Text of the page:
I think you’re also right that, you know, Europe and Dublin have just gotten more important to each other since the Brexit referendum, especially as these technology companies choose Dublin as home, and as lots of companies started to move from London to Dublin. All of a sudden Europe saw Dublin as a potential—you know, along with Frankfurt—tech and financial services capital of the continent. But, again, I just don’t know that there’s any way to square this. And, unfortunately, the burden ultimately will be on Dublin itself. You know, Italians are not going to come to Ireland to put up the border. It’s going to be the Irish that are going to be required to do it. It won’t happen immediately, but if there is a hard Brexit at some point the smuggling back and forth will become so serious that you will have to put up some kind of hard infrastructure there.
And given how fragile that peace is, that hard infrastructure—even if it’s just cameras—will become militarized very, very quickly. And this is exactly the wrong time for there to be any reason to create targets from sort of ethnic flareups, without devolved government—without a unified government in Belfast. There’s no—there’s no other places for some of those tensions to play out, other than the street.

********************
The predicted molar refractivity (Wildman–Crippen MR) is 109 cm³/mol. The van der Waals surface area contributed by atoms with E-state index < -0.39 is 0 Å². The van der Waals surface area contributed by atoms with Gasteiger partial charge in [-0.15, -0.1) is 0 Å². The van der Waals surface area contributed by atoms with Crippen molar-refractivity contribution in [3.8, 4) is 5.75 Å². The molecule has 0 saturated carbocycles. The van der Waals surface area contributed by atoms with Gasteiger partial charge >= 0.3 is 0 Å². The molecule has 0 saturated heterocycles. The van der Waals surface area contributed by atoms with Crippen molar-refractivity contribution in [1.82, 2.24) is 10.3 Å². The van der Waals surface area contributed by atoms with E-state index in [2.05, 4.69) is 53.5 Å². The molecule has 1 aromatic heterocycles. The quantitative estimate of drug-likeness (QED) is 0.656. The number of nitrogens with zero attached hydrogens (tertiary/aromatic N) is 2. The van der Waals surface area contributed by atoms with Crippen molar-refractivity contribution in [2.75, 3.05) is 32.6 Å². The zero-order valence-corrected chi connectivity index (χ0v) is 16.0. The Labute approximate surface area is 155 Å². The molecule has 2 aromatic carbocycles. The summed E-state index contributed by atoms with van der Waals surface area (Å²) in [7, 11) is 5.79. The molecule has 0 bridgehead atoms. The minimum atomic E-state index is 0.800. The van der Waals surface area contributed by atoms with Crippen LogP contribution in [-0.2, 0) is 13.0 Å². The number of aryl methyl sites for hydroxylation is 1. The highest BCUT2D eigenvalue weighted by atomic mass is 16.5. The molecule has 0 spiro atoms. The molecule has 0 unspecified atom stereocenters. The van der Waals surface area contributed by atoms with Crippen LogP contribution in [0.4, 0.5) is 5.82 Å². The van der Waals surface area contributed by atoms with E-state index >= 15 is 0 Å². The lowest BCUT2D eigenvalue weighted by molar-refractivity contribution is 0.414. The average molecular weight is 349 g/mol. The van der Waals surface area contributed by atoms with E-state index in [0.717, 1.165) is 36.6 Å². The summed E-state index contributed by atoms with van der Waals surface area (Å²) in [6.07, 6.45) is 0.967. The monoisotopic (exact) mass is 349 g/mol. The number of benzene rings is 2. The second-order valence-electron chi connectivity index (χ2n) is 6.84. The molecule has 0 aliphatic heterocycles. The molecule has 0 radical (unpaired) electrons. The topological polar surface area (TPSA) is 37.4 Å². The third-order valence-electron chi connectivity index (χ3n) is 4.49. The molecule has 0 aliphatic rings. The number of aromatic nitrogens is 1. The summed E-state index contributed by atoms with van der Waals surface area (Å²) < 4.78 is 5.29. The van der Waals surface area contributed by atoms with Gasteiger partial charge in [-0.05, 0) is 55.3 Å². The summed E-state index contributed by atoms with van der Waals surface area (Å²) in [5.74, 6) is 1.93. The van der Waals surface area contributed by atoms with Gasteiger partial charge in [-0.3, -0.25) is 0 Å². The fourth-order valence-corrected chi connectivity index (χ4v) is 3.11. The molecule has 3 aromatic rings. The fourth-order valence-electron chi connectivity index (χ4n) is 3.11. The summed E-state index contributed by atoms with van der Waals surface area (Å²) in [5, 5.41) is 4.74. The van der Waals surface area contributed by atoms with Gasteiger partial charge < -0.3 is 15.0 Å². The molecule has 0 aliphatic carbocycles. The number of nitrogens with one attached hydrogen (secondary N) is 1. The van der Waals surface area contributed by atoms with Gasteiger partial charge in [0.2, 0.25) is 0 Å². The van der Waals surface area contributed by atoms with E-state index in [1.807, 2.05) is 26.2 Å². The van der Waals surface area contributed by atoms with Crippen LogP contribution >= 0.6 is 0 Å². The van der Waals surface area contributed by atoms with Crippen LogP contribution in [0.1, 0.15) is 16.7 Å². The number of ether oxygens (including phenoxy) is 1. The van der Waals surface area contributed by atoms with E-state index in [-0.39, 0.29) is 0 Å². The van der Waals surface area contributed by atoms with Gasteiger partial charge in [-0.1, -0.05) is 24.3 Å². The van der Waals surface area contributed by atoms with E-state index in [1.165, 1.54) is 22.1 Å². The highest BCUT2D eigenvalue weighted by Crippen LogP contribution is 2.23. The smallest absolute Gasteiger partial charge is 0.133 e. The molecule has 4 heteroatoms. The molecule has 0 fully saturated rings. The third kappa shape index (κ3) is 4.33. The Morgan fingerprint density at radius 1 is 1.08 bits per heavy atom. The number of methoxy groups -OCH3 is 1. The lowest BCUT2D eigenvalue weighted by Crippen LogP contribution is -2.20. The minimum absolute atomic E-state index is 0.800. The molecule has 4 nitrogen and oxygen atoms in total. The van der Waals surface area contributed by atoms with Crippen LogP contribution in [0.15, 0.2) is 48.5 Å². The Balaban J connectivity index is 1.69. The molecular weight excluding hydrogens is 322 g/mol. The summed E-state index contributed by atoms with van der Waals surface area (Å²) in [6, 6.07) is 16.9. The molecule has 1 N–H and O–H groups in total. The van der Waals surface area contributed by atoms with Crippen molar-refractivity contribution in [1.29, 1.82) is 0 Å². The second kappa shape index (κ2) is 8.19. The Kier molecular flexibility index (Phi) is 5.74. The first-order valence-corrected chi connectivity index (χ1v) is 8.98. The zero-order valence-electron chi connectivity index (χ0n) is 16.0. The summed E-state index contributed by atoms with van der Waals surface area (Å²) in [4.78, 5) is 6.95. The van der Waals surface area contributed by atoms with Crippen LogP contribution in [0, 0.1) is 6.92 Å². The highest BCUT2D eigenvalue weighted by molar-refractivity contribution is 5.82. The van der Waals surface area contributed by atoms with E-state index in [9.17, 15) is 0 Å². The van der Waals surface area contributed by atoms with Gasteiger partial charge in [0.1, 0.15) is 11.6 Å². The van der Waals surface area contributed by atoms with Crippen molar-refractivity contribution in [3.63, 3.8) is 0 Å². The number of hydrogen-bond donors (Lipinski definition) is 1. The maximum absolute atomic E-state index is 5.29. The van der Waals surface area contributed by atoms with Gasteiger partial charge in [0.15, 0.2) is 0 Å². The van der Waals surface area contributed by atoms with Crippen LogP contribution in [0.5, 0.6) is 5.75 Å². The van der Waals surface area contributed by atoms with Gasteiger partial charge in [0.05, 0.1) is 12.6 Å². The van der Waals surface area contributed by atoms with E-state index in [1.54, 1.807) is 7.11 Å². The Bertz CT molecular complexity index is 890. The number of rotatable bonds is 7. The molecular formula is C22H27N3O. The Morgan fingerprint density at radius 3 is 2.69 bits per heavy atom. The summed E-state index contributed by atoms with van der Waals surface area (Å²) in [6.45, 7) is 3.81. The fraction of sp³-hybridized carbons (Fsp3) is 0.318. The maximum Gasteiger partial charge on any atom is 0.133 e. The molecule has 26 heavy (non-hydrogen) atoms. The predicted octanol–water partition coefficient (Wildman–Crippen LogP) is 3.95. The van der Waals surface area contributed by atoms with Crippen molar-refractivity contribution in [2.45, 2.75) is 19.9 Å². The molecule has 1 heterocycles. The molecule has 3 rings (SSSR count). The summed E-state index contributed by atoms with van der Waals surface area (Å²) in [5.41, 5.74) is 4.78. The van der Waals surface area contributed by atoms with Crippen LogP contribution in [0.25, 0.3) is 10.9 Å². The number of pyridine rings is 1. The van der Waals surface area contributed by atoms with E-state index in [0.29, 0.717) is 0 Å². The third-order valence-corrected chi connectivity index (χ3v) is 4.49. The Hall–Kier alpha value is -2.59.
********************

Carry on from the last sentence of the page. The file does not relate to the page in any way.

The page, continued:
MABRY: Let’s stay at the table.
Q: Valerie, Rockefeller Brothers Fund.
Will you please comment on Afghanistan, specifically the peace process? Thank you.
MURPHY: Yeah. So I have not been as critical of the administration on the way in which they are approaching the peace process as I am on their, you know, conduct towards Brexit and Europe. I understand and have met very recently with the representatives of the Afghan government who are understandably very upset at being sidelined in the discussions between the United States, NATO, and the Taliban. I understand that any commitments the Taliban make, you know, are probably only as good as my arm is long. At the same time, enough is enough. There is just not support in the United States for another twenty years of U.S. occupation of that country. We have to have circumstances and conditions upon which we can bring the vast majority of our troops home.